Charlotte Hug - „Going to the origins of the sound”

Marta Jundziłł

First class improviser. Visual artist, violist, composer – Charlotte Hug performed during this year’s Ad Libitum Festival with Krakow Improvisers Orchestra. In the meantime between rehearsals, she told me about mixing visual art with music, her performances and sources of her creativity.

When I was preparing this interview in many sources in Internet, I’ve found mistaken information, that you are playing violin, not viola. What is your typical reaction for this kind of people’s mistake?

Violin and Viola are part of the same instrument’s family. If somebody is interested, I like to explain the many substantial differences between violin and viola in terms of tuning, instrument technique and sonority.

And why have you chosen viola for your main instrument?

I play violin since I was four. My grandfather who was violinist introduced me to this instrument. Then I discovered viola. The range of my voice corresponds very well to the range of viola. My passion is also to mix those two sounds. I love when the hybrid sound appears.

Viola is often used in orchestras and classical chamber music. Have you got some episodes in that field?

Yes, I studied classical music and played in the Swiss and in the European Youth Symphony Orchestra for many years. The orchestra’s repertoire from Mozart to Mahler Symphonies is very familiar to me. The contemporary music came later. I started with ensembles and solo performances.

What does your working place look like?

I often play outside of my studio in very different places and times of the day or even night. I travel very often and work in specific time, so it is rather hard to play regularny in my studio in Zürich. On the other hand practicing every day is crucial for me. My studio in Zürich is more or less soundproof little room on the top floor of my house. Here is also my studio for visual art. I graduated in Visual Art and Music, that’s why the space in between inspires me a lot. My studio has two rooms, one for music and one for visual art, they are door to door. During acomposing or just for stimulation to go beyond my borders in improvisation, I create visualizations of imagined sounds.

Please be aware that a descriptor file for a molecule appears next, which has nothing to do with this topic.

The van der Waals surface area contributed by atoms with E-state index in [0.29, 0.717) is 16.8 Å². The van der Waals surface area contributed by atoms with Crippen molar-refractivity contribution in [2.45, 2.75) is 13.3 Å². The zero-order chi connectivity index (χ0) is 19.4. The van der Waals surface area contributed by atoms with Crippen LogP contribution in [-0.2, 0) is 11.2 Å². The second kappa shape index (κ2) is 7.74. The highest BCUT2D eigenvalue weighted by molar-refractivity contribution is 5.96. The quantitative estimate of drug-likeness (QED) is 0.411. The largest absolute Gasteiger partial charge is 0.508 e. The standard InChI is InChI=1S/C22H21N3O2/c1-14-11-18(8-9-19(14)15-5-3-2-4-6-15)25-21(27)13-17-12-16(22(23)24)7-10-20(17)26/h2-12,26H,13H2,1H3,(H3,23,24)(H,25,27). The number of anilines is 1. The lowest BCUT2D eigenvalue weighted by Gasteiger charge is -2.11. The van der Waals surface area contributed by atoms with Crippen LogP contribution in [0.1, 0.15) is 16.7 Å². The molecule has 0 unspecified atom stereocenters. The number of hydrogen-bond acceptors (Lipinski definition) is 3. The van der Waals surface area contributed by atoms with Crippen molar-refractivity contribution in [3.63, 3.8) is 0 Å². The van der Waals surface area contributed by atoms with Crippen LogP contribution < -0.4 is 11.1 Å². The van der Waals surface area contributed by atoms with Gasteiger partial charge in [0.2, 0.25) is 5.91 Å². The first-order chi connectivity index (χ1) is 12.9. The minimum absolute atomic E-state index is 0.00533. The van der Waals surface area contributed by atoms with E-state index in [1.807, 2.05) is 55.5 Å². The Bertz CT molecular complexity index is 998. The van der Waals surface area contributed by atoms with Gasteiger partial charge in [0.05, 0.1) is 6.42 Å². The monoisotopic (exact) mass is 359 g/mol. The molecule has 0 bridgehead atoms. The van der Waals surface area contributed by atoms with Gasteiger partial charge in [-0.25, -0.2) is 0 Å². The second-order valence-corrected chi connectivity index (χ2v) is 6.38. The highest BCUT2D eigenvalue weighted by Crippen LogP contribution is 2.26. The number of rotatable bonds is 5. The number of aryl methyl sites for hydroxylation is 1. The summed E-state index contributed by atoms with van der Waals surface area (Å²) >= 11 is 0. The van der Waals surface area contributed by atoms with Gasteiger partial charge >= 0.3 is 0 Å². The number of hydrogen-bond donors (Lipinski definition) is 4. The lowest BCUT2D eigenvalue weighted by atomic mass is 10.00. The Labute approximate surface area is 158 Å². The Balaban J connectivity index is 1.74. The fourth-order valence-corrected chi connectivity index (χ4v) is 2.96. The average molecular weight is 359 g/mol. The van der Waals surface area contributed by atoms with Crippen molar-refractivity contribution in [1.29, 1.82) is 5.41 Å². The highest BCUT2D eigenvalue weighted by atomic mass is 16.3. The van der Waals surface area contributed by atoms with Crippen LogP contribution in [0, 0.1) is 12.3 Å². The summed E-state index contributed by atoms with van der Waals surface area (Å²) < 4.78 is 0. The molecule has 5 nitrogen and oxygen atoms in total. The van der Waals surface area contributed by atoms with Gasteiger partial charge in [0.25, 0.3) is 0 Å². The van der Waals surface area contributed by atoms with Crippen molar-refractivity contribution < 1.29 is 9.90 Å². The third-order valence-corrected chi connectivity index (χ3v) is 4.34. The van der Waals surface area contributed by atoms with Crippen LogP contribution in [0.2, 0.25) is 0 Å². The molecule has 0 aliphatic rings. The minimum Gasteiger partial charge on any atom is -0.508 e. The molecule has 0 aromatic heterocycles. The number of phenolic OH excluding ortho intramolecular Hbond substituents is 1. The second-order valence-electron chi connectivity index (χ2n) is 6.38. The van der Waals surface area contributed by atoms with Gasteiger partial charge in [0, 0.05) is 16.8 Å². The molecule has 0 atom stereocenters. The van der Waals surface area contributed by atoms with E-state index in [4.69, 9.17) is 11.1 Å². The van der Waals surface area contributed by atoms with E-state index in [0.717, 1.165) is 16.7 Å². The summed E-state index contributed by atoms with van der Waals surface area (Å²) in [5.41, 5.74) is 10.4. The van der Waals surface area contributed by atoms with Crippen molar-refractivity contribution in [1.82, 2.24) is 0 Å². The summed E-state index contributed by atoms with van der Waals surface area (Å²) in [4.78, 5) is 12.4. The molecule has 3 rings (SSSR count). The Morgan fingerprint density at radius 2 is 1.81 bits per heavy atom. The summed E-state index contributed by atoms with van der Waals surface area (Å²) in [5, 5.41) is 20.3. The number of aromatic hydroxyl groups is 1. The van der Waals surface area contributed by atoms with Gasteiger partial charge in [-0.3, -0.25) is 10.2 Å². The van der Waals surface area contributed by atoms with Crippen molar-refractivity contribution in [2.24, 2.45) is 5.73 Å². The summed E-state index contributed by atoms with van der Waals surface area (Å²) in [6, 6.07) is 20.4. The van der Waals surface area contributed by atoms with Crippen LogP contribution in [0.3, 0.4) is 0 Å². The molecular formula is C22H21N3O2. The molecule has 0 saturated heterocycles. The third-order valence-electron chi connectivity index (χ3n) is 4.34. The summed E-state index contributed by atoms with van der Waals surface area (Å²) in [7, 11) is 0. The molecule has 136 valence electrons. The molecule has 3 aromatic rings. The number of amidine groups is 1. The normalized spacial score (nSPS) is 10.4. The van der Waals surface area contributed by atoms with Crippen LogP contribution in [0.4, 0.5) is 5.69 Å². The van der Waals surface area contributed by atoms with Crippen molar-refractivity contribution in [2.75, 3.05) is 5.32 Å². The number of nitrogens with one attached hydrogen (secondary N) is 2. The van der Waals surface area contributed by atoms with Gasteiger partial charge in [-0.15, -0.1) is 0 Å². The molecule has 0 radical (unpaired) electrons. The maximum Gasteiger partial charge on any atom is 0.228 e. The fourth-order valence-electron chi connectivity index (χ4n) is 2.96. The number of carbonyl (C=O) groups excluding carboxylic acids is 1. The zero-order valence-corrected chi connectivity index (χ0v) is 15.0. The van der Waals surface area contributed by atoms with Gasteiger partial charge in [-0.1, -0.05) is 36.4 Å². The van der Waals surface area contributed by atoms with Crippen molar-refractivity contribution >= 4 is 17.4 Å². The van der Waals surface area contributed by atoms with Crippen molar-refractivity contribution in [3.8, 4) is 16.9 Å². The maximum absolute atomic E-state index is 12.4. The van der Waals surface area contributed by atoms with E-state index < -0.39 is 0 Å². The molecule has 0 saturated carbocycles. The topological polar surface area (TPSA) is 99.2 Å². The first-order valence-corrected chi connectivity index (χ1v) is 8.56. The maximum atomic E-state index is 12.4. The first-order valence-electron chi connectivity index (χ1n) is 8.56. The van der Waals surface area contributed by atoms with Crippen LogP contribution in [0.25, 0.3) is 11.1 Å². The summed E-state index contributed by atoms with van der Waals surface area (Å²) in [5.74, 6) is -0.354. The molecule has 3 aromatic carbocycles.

I would like to ask you about your Project Son Icons. Do you need any specific place to perform it?

Son-Icons are often very large stripes of half transparent film. I install them everywhere, in public space like the golden Acre in Cape Town at the infecting the city festival. Last week I player with the Moscow Contemporary Music Ensemble and Lucas Niggli. We played my new piece „Hard-flowing-transparent” with Son-Icons. Once we player it in in the Alexandrinskij Theatre in Sankt Petersburg and the next day in the Multi Media Museum in Moscow. These spaces were very different, a black box in Sankt Petersburg and a very spacious complex in Moscow. I always adept space to perform Son Icons.

What was your main goal while creating Son Icons?

By drawing Son-icons I wanted to touch the music, to dance with both hands and several pencils on the paper, to see the structures and energies of the music. Each medium tells other stories and gives other information about the same thing. With this transdisciplinary approach I get diverse information and perspectives.

During festival Ad Libitum you’ll be playing with Krakow Improvisers Orchestra. Tell me, what have you prepared for this performance and what were your expectations?

In my compositions as well as in the concepts for improvising orchestras I want to create a diverse setting, where the orchestra and each individual musician can go beyond what they did before. With the Krakow Improvisers Orchestra we worked with Son-Icons in two different approaches . My biggest wish is to go to the origins of sounds. The primary resonating space is our mouth. It is the channel of the emotions, thoughts, pleasure, culture and primal impulses. With Krakow Improvisers Orchestra we studied the visualizations of current sound, strokes of the tongue and the swirl of the air in all conceivable formations inside the mouth. In the same time we expermineted with the tonal possibilities on the instruments.

Creating sounds is just a one thing — the act of a fading a sound is the other aspect on which I tried to focus with Son-Icons. In the context, from beginning and ending everything is possible in the middle section. Creating a concept for improvising orchestra means to me offering a situation where each individual and the whole orchestra as well is invited to go beyond the borders, during creation.

What would you like to say through your music and works?

I want to communicate with my music and interact with people. I always offer something which has multiple perspectives, entrances issues and exits. I want to invite people to get in touch.